An alternative response for research is known as the ‘precautionary principle’. The precautionary principle, proposed as a new guideline in environmental decision making6, has four main mechanisms: taking actions to prevent any uncertainties; shifting the burden of proof to the proponents of an activity; finding lots of alternative routes to possibly harmful actions, and getting more public participation in decision making before and during research. “The precautionary principle highlights this tight, challenging linkage between science and policy.”6 Although precautionary research is much safer for the participant, the problem with the unwillingness to take risks, means progress is made slower in the technology field. This slows down our advancement for a ‘better future’ and means people who need these revolutionary machinery in their day to day life (such as robotic legs and arms), have to wait longer[DS6].
THE NEGATIVES ABOUT TRANSHUMANISM
The main problem with the idea of transhumanism that many face, is if technology is being exploited for our selfish desires? The idea of wanting to live longer, or be smarterÂ and stronger, are selfish desires that people want to achieve, and some perceive as ‘unnatural’. As all living things are mortal, the study of transhumanism, is fascinating; a topic in transhumanism includes finding ways to cheat death. Being immortal sounds amazing, but is it realistic? If everyone in this world was immortal, then there will be over population7, food shortages, increased global warming and negative climate change. Furthermore, due to overpopulation, there may be a rapid spread of disease, water may run out and fossil fuel will be used up a lot quicker. The world we live in, cannot provide for the immortal.
Transhumanist are optimist that through their technological findings, they can help third world countries such as India, by -skipping industrialization and go straight into late capitalist, post- industrial societies” (Munkittrick). However, from the extremely high pollution levels seen by third world countries such as India and Brazil, this transition is not at smooth, and if anything, is more damaging to the earth. The concept of ‘skipping industrialization’, for these third world countries, seems very unrealistic, and nothing but a utopian view.
One last negative attitude towards transhumanism, is that it will create a segregation between societies. It is evident, that when technology that can make you ‘smarter’ or ‘live longer’ is achieved, the privileged few will be able to have accesses to these traits, which will create and further distance between people; based on their wealth. Although transhumanism will allow us to benefit traits which will benefit us in the future, it is also possible that there will be more inequality between people and also, earth is not equipped to allow living space for immortal living species.
My report is solely based off secondary research. I have been able to carry out secondary research by reading and actively unpicking online journals and articles (based on transhumanism), visit official which profession transhumanist have written papers and pieces based on this topic. Furthermore, the use of critiquing text was used, and looking at real life examples of cyborgs was evident. As my research only consisted of secondary data, this meant that a research budget was not necessary, as I [DS7]was not required to do any primary research.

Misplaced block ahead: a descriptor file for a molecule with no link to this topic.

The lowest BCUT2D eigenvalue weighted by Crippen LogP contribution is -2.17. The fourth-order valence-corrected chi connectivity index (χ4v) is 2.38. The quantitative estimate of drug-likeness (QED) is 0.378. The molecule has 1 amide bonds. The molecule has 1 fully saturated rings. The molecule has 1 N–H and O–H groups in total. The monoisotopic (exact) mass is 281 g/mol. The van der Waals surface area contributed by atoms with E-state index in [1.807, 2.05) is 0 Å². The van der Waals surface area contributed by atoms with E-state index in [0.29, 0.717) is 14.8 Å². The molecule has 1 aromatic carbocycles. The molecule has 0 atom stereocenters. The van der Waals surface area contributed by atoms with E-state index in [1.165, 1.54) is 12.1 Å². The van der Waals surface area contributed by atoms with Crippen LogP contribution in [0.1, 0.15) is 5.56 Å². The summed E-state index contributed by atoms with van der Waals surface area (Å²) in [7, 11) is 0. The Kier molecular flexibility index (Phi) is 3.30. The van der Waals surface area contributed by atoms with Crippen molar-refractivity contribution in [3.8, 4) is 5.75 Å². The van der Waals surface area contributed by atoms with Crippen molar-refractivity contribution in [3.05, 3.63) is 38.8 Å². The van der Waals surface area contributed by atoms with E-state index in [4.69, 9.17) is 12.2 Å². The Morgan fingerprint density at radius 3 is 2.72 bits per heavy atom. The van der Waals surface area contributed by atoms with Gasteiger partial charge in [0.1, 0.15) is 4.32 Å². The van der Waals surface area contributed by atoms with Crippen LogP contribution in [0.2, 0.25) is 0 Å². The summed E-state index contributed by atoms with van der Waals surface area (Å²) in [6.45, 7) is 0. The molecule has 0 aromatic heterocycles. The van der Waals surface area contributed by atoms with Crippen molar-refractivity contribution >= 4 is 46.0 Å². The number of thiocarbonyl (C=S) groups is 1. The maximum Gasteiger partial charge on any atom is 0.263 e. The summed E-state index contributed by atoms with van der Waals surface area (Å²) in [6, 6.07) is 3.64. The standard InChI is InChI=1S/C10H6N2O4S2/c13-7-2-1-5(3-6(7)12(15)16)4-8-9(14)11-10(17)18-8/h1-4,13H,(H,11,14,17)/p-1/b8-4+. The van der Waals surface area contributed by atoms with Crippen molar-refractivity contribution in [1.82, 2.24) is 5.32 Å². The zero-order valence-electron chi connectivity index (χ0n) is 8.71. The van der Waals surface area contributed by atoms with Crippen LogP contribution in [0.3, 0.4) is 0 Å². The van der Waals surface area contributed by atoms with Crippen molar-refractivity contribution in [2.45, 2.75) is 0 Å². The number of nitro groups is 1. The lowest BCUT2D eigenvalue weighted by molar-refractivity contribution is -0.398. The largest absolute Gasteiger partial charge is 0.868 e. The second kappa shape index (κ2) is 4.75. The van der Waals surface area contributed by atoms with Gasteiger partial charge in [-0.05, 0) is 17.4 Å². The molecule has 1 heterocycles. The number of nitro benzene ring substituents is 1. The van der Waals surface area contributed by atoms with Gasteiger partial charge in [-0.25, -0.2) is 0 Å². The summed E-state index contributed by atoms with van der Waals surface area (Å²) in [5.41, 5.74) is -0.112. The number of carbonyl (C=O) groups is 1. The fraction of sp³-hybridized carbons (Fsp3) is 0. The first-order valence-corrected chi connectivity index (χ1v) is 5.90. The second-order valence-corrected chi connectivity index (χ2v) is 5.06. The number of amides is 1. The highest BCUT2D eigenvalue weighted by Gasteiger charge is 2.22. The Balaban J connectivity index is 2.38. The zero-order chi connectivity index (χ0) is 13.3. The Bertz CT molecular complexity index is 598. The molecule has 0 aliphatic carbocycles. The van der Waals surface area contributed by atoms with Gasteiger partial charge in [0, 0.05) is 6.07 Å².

TRANSHUMANISMâ€¦A BETTER FUTURE?
In conclusion, clearly the study of transhumanism has benefited people in this century. Technology is rapidly evolving and it is fitting the needs of people, whether that be the likes of a robotic arm. Transhumanism is breaking the boundary of people with disabilities, and in this context, closing the inequality gap that many disabled people feel[DS8]. However, if this research is mistreated, many people will get severely hurt, and it can totally flip, and instead, creates a larger inequality between people[DS9]. The future of transhumanism is looking bright, and with technology progressing this far, cures for diseases can be found much quicker, and ground breaking technology, can be used to help third world countries. It is the optimism of the people and scientist, which is needed, if we are to make the future a better place. I truly believe there is a place for transhumanism and cyborgs in the future, but it is up to us to be open minded for this change.
- JESSE SULLIVAN – Lanxon, Nate. “Practical Transhumanism: Five Living Cyborgs”. WIRED UK. N.p., 2016. Web. 6 Sept. 2016.
- “Transhumanist Values”. Nickbostrom.com. N.p., 2016. Web. 6 Sept. 2016.
- Theconversation.com. N.p., 2016. Web. 7 Sept. 2016.
- Gorski, David. Theconversation.com. N.p., 2016. Web. 7 Sept. 2016.
5. “Transhumanism’s Extropy Institute – Transhumanism For A Better Future”. Extropy.org. N.p., 2016. Web. 7 Sept. 2016.
6. D Kriebel, M Stoto. “The Precautionary Principle In Environmental Science.”. Environmental Health Perspectives 109.9 (2001): 871. Web. 7 Sept. 2016.
7. “The Problems With Transhumanism”. Psychology Today. N.p., 2016. Web. 7 Sept. 2016.
[DS1]This is very bold statement. In the future, try to find any research that can support this claim.
[DS2]This another example where you should use a reference to support the statement.
[DS3]A lot of assumption were made in this paragraph. It will be a good practise in the future to the use a reference to support what you are saying.
[DS5]Good demonstration of ethical understanding, but the referencing format used was not Harvard referencing.
[DS6]Good points laid out in this section.
[DS7]Avoiding writing academic report in first person, always write them in third person.
[DS8]The context of this statement is not clear.
[DS9]Which research, in what way will it “flip”, and what source do you have to support this statement?
[DS10]The format used is not Harvard referencing.